For holidays and special occasions, my mother and I enjoy no gift more than a dazzling vegan feast. However, having spent December 24-26 at my Gran’s house down in the culinary wasteland of Alabama, we couldn’t celebrate on Christmas Eve or Day with our usual stunning meal. To make up for it, I prepared a raw dinner for the two of us during the awkward holiday period between Christmas and New Years, bringing yuletide cheer and ringing in January 1st within the same three delectable plates of food.
We began with a plate of grain-free Cauliflower Tabbouleh Dolmas—pickled grape leaves stuffed with a filling of cauliflower “rice” mixed with the standard tabbouleh staples of parsley, red bell peppers, cucumbers, and olives. Inspired by the Tabouli Salad with Mint and Olives from Affairs of Living, I adapted the recipe into a raw version, rolled it up in briny grape leaves, and topped it with this lovely Lemony Kale Pesto for a fresh-tasting Greek appetizer that would fit perfectly on any mezze in Athens.
Cauliflower Tabbouleh Dolmas (Raw, Gluten Free, Nut Free, Soy Free)
Serves 3-4 with about 12 dolmas in total.
- 1 small head cauliflower (about 10 oz.)
- 1 clove garlic, minced
- 1/2 medium red bell pepper, finely chopped
- 1/2 medium cucumber, finely chopped (I didn’t peel mine, but you could certainly do so.)
- 3 shallots or scallions, thinly sliced
- 1/2 cup flat-leaf parsley, finely chopped
- 1/2 cup basil or mint or cilantro, finely chopped
- 5 kalamata olives, pitted and minced
- 1/2 tsp cumin
- 1/4 tsp coriander
- 1 tbsp olive oil
- 2 tsp lemon juice
- Freshly ground black pepper, to taste
- 12 (or so) grape leaves, packaged in brine
Chop the cauliflower into medium-sized florets and place into your food processor. Pulse until the cauliflower takes on a rice-like consistency—very fine, but not completely pulverized, pieces that still retain their crunch.
In a large bowl, place the garlic, bell pepper, cucumber, shallots or scallions, parsley, basil or other herb of choice, olives, and cauliflower rice. Mix well to combine.
In a small bowl, whisk together the olive oil, cumin, coriander, and lemon juice. Pour over the cauliflower mixture and stir well to coat. Sprinkle on a couple grinds of black pepper and mix again.
Lay a grape leaf flat on a clean work surface. Place 1 to 2 modest spoonfuls in the middle of the leaf (you don’t want it too full lest it either not roll well or completely burst). Fold the left and right sides of the grape leaf over the filling, then, starting from the side nearest you (the “southern” side, I suppose), roll the leaf completely over the filling, similar to rolling sushi (the link is my step-by-step sushi rolling tutorial complete with photos).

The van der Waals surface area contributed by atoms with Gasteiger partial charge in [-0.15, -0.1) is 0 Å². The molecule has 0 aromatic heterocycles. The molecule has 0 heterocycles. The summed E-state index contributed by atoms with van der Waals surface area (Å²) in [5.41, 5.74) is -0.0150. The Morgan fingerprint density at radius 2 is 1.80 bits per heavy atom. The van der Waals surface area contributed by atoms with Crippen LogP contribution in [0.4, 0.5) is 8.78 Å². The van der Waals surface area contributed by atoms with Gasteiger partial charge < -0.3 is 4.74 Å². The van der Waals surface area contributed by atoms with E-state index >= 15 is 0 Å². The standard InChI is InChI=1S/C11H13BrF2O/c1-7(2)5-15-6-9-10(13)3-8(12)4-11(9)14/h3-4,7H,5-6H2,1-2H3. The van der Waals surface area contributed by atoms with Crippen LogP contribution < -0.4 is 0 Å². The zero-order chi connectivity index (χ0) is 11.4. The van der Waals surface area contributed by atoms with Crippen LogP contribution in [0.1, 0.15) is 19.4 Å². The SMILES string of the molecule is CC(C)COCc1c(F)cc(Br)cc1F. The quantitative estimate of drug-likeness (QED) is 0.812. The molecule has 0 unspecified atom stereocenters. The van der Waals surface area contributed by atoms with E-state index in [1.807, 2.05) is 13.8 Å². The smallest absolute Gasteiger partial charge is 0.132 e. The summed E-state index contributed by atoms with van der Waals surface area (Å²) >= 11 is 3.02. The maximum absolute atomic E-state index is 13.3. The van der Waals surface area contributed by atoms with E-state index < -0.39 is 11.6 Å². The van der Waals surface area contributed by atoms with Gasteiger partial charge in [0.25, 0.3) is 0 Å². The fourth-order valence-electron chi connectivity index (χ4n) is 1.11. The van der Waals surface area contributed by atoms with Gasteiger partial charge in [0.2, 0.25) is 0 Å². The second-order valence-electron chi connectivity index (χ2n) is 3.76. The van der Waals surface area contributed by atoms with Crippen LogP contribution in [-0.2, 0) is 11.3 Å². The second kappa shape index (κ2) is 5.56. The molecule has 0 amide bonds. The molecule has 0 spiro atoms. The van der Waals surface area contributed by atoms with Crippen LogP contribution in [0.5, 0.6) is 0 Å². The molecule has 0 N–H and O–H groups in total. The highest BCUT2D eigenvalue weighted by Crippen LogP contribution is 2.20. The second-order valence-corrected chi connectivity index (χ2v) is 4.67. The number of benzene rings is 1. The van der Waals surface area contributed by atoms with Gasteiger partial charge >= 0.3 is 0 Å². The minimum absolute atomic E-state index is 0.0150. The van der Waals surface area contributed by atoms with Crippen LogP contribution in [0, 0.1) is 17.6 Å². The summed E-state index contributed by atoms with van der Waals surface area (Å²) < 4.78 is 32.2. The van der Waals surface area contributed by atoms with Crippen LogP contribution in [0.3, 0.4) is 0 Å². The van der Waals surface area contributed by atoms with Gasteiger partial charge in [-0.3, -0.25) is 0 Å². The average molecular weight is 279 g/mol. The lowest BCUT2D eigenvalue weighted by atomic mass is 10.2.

Serve with a dollop of Lemony Kale Pesto.
The butternut squash, slightly softened, retained much of its raw crunchiness yet imparted a subtle sweetness to contrast the bold, savory filling of pumpkin and sunflower seeds, nutritional yeast, lemon juice, garlic, sundried tomatoes, spinach, and kalamata olives. Frankly, I’d gobble up the filling with a shovel had I no self-restraint—creamy yet crunchy with complex flavors, it would complement any vegetable crudité or gluten-free cracker for a scrumptious snack or salad topper.
Rounding out the evening with dessert, we flew to…Africa? Perhaps a stretch for this particular dish, but Africa is certainly closer to the Mediterranean than, say, the Caribbean. In any case, my mother and I positively reveled in the delectable Banana Coconut Cream Pie from Lux Hippie. I followed the recipe almost exactly, only substituting date syrup for maple syrup and forming the pies in small tart shells for individual servings.
The crust, moister and less crunchy than that of our Thanksgiving Raw Persimmon Swirl Cheesecakes due to the higher ratio of dates to nuts, provided a not-too-sweet yet utterly magnificent base for the coconut cashew cream filling, flavored all the more decadently with vanilla bean, not the wimpy extract. Thinly sliced bananas topped the cream for a classic tropical flavor combination with the coconut. I avidly look forward to finishing off the third and final mini pie tomorrow.
Meal Checklist: Protein—walnuts, pecans, cashews, pumpkin seeds, sunflower seeds. Whole Grain—none. Raw foodism certainly isn’t heavy on grains as they usually have to be cooked, with the exception of sprouting or buckwheat. Vegetables—cauliflower, garlic, bell pepper, cucumber, shallots, parsley, basil, olives, butternut squash, sundried tomatoes, grape leaves. Leafy Greens—kale, spinach.
Local Ingredients: Unfortunately, I only employed shallots and butternut squash from the Plahnt Farm and garlic from Brantmeier Family Farm—a small fraction of the many vegetables in my raw feast. The farmers market is now on hiatus from December 24 to January 7 so I’ve had to rely on the Willy Street Coop for all of my produce needs. While all of their vegetables are organic and they do source many local products, most of my food has come from California over the past few weeks. Sigh. When will the second Saturday of January arrive?!?
My favorite aspect of our raw feast was how light and utterly non-bogged-down I felt afterwards. Even though I ate hearty portions, the dishes all comprised of incredibly wholesome, nutrient-dense ingredients to energize me, rather than induce a food coma I’m sure many people have experienced over the holidays. Man, I love raw food!
Comment Provoking Questions: What is your favorite raw dish? Which Mediterranean country is home to your favorite cuisine? Do you prefer crunchy or chewy crusts in your raw desserts? Does your farmers market stay open during the winter holidays?
Until next time, Ali.